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Some landscapers say new Burlington leaf blower ordinance could hurt business

Published: Apr. 25, 2021 at 10:19 PM EDT
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BURLINGTON, Vt. (WCAX) - Soon, you won’t be allowed to use certain types of leaf blowers in Burlington during the summer. This month, the freshly sworn-in Burlington City Council unanimously passed an ordinance saying so.

“Just pray for us that other towns don’t follow suit,” said Fred Bell, the owner of Freddie’s Lawn Care and Snowplowing.

Bell has owned the landscaping business for 20 years, and now he’s worried Burlington’s new ordinance could be a blow to business. The new ordinance prohibits using gas-powered leaf blowers from Memorial Day to Labor Day. Only electric or battery-powered blowers under 65 decibels per lot may be used.

“During the summer months, when people are outside the most in Vermont, this ordinance would curtail the use of gas-powered blowers, which are detrimental to the environment. They’re harmful to the ozone. They’re also very noisy, in favor of battery-charged blowers only,” said Burlington City Councilor Karen Paul, D-Ward 6.

For the rest of the year, only certain, quieter gas-powered blowers are permitted. This is leaving some local landscaping companies concerned about how much this could cost them and, in turn, their customers.

“It’s going to mean more money out of their pockets because if you have to buy electric blowers, they’ll probably never have an electric blower that’s as strong as a gas-powered blower,” said Troy Lund, the president of Lund’s Landscape Services. “So, if you’re trying to pick up leaves and do a cleanup job and it takes you three times as long, now that cleanup that’s $300 is going to be a $900 cleanup.”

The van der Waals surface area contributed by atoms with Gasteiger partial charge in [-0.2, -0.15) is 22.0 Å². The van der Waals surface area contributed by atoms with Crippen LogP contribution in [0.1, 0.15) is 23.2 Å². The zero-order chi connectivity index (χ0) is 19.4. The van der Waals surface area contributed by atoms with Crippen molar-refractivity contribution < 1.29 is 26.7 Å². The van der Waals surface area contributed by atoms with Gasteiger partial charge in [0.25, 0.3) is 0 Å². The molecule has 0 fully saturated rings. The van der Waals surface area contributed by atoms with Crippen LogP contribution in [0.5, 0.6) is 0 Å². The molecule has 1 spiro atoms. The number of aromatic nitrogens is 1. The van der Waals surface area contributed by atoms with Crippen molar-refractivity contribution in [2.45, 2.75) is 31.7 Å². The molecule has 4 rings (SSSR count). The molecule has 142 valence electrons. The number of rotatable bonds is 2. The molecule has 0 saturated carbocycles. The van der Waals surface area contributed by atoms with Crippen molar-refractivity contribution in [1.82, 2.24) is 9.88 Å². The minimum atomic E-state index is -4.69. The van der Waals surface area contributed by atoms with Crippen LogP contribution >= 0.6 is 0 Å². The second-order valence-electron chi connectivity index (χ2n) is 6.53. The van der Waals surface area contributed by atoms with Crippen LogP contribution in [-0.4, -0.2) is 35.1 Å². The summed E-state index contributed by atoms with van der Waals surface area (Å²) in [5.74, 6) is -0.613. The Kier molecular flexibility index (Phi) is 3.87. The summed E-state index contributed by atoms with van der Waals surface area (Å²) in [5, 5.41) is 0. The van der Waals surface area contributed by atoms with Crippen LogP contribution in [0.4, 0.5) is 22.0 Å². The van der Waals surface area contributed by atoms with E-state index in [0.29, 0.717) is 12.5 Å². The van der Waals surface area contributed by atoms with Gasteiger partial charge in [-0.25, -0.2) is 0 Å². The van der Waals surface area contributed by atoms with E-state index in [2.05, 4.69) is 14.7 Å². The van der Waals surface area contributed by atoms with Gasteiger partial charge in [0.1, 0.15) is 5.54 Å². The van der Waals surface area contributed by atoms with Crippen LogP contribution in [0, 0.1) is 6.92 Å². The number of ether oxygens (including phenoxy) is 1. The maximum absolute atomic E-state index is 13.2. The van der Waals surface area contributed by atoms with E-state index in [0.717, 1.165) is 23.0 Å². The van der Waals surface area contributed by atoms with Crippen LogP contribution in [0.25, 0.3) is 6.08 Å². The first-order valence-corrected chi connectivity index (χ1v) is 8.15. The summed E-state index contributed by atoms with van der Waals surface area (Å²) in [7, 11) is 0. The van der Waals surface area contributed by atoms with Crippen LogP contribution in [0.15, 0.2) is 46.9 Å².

The ordinance will be phased in starting with the city of Burlington departments this summer, followed by larger landscaping companies in the fall, smaller ones in the winter, then personal residential use by summer 2022.

Landscapers say that the battery-powered technology just isn’t there to get the big jobs they have done. Also, the more powerful they are, the noisier, which could create a major issue during spring and fall cleanups. Bell says he’s worried that blowers are just the first step in moving away from gas-powered equipment completely.

“But, I feel if they’ve gone to blowers, they’re going to go to mowers. I see it coming right down the road -- electric mowers,” said Bell.

Burlington Electric is offering rebates for electric blowers. The company is offering up to $200 off for commercial users. However, some landscapers say they pay nearly $1,000 for one blower. Residents using blowers for personal use get $40 off an electric or battery-powered blower.

You can read the full ordinance here.

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Burlington to limit use of gas-powered leaf blowers

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